Oh, I’ve been trying to do that for a long time. [Laughing]

But you’re going to stick around Thirsty Ear as…


Which records are you most proud of in that whole catalog you’ve curated as The Blue Series, other than your own works?

The beginning of it was really exciting. It was really great to have been involved in a couple of Mat Maneri albums, just because my like for Mat’s position in the music and what he is is immense. It was also great to be involved with a couple of Craig Taborn albums, especially now that Craig’s on ECM and he wasn’t recording much as a leader. It just felt really good to be involved with a couple of his earlier albums as a leader.

Matthew Shipp.
Matthew Shipp. Peter Gannushkin

What about the more outsider-y records you worked and played on like Black Music Disaster, things that didn’t particularly please jazz purists.

[Laughing] It’s fun to piss off people. I really enjoy working with Spring Heel Jack a lot because they turned me on to a whole new world of stuff. That’s a special album. There are certain albums you do. I did a duo album with J Spaceman on Spring Heel Jack’s label, Treader, and it’s just harmonium. It’s all like a drone, one drone. 

It seems like you get off on getting a rise out of people.

Umm…yes [Laughs] I’m also accommodating. But I like fitting into people’s preconceived ideas then I like pulling the rug out from under them and really fucking with their heads.

What about the hip-hop and electronics-leaning material of The Blue Series?

That was a great period that started around 2003, a really alive period. We were really trying to stretch it, you know? I’m really proud of that period. That was a really “for real” period.

How did you wind up spearheading putting that music out there?

First of all, even though I’m considered a jazz avant-gardist, I’ve always listened to a lot of pop music and black pop music. I grew up with funk and I really could have easily gone with a ’70s funk thing because I grew up with that. My mother wanted me to play with Grover Washington.

She talked to him once and he said I should come out and audition for the band. Then I went into my thing. But always in the back of my head I was always really fascinated with dance music; I used to go to discos.

When I first moved to New York, I would hang out at The Pyramid [Club] and all these discos at night. I was hanging out in the Basquiat crowd in the early ’80s. I remember being really wasted and coming out of discos with like, Run-D.M.C in my head. I remember that image one night, almost having it juxtaposed what I do against that.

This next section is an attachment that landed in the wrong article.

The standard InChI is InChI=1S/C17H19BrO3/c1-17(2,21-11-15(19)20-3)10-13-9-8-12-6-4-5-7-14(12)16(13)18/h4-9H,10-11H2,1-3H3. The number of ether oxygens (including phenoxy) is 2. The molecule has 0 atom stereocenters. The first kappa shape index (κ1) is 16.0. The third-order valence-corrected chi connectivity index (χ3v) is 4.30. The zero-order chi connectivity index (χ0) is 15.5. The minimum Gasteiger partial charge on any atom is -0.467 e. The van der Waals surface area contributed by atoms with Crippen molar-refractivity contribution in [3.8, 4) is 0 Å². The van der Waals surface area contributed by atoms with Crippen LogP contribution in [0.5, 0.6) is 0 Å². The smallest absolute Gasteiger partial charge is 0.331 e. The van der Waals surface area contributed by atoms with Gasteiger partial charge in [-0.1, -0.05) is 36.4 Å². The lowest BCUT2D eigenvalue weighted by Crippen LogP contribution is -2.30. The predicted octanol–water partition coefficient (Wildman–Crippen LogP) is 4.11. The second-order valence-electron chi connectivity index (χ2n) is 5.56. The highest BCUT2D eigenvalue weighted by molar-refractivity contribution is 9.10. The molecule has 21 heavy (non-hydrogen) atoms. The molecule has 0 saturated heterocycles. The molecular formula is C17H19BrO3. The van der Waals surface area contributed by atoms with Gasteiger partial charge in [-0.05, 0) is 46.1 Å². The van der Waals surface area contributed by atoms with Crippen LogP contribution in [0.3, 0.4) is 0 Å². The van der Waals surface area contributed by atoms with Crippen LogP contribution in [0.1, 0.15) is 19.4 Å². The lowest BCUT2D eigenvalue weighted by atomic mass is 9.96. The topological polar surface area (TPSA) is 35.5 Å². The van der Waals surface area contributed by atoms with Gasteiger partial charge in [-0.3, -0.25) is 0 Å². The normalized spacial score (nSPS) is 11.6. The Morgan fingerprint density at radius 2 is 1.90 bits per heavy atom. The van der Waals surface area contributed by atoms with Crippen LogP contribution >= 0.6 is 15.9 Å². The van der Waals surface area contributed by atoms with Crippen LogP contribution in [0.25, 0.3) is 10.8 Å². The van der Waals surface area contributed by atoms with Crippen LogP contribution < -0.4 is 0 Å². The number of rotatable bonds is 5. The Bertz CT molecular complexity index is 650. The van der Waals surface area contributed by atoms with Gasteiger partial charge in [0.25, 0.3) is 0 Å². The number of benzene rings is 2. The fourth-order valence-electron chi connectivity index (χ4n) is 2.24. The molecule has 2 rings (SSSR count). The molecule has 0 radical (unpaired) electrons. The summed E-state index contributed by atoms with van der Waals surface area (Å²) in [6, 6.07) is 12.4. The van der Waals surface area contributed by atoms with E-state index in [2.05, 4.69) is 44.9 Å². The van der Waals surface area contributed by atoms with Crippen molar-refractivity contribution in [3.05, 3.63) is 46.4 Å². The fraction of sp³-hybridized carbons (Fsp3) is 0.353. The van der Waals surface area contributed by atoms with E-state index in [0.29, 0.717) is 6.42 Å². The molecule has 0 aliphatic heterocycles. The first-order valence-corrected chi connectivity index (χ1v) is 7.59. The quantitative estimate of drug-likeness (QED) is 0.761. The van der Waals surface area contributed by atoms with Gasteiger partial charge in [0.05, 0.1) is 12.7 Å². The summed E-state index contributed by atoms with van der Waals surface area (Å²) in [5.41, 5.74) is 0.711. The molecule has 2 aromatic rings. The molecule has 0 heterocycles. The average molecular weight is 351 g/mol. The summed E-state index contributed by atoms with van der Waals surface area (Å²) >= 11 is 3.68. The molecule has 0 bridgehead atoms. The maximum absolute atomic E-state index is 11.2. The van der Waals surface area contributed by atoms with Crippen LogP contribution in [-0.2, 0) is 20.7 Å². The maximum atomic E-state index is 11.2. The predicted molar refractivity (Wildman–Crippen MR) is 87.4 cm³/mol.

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Then the idea of doing something musically like that manifested later on?

I wasn’t thinking of doing it but I remember that that idea kind of made sense; it was in the back of my head. Years later, Spring Heel Jack was actually recording with them [Thirsty Ear] and he told me they were jazz fans and wanted to do a collaboration. So I thought “Why not?” It was more of an ambient album but it got my taste wet. Then I remember one night going to a party and DJ Spooky was DJing. I went up to him afterwards just to say hi and introduce myself. He knew who I was right away and he said, “Oh, we should collaborate sometime.” And I thought to myself, “Yeah, right.” But then I was like, “Why not?”

Wasn’t there a there a similar stylistic cross-section thing happening at places like The Knitting Factory and Tonic back in the late ’90s and early 2000s?

Knitting Factory was about cross-sections but not that specific. That’s a very specific head space: like me playing with El-P, me with Antipop Consortium, me with Spooky—that was not happening at The Knitting Factory. That was a New York thing. I used to go to the record store that closed on 4th Street, Other Music, and Beans used to work there and I didn’t know he was in a band. He used to come up and talk to me a lot when I would go in. I just thought he was a guy that worked there.